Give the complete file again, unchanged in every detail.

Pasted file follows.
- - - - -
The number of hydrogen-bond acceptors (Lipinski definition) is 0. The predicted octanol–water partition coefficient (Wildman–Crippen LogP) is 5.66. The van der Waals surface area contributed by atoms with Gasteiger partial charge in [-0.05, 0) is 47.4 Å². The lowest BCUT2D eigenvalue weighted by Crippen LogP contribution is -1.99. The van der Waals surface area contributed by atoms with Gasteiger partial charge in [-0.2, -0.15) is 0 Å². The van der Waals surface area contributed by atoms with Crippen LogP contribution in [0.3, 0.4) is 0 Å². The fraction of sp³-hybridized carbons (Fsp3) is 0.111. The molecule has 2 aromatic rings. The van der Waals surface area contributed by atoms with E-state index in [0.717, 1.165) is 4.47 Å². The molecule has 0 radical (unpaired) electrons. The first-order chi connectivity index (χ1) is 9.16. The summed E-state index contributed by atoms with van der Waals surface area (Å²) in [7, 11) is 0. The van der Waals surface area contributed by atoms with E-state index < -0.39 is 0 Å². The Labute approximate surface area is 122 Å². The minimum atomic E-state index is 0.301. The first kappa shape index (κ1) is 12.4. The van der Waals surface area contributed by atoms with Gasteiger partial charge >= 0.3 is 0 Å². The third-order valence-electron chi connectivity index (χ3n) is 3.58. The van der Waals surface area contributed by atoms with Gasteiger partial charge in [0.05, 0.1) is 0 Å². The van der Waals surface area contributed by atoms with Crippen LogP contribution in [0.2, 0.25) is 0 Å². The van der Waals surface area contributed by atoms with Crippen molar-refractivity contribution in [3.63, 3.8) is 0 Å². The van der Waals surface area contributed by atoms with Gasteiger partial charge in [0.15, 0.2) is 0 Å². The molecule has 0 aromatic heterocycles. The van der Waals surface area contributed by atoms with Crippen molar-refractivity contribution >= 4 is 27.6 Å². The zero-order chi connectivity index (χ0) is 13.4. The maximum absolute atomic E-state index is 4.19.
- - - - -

The number of hydrogen-bond acceptors (Lipinski definition) is 0. The predicted octanol–water partition coefficient (Wildman–Crippen LogP) is 5.66. The van der Waals surface area contributed by atoms with Gasteiger partial charge in [-0.05, 0) is 47.4 Å². The lowest BCUT2D eigenvalue weighted by Crippen LogP contribution is -1.99. The van der Waals surface area contributed by atoms with Gasteiger partial charge in [-0.2, -0.15) is 0 Å². The van der Waals surface area contributed by atoms with Crippen LogP contribution in [0.3, 0.4) is 0 Å². The fraction of sp³-hybridized carbons (Fsp3) is 0.111. The molecule has 2 aromatic rings. The van der Waals surface area contributed by atoms with E-state index in [0.717, 1.165) is 4.47 Å². The molecule has 0 radical (unpaired) electrons. The first-order chi connectivity index (χ1) is 9.16. The summed E-state index contributed by atoms with van der Waals surface area (Å²) in [7, 11) is 0. The van der Waals surface area contributed by atoms with E-state index < -0.39 is 0 Å². The Labute approximate surface area is 122 Å². The minimum atomic E-state index is 0.301. The first kappa shape index (κ1) is 12.4. The van der Waals surface area contributed by atoms with Gasteiger partial charge >= 0.3 is 0 Å². The third-order valence-electron chi connectivity index (χ3n) is 3.58. The van der Waals surface area contributed by atoms with Gasteiger partial charge in [0.05, 0.1) is 0 Å². The van der Waals surface area contributed by atoms with Crippen LogP contribution in [0.2, 0.25) is 0 Å². The van der Waals surface area contributed by atoms with Crippen molar-refractivity contribution in [3.63, 3.8) is 0 Å². The van der Waals surface area contributed by atoms with Gasteiger partial charge in [0.15, 0.2) is 0 Å². The molecule has 0 aromatic heterocycles. The van der Waals surface area contributed by atoms with Crippen molar-refractivity contribution >= 4 is 27.6 Å². The zero-order chi connectivity index (χ0) is 13.4. The maximum absolute atomic E-state index is 4.19.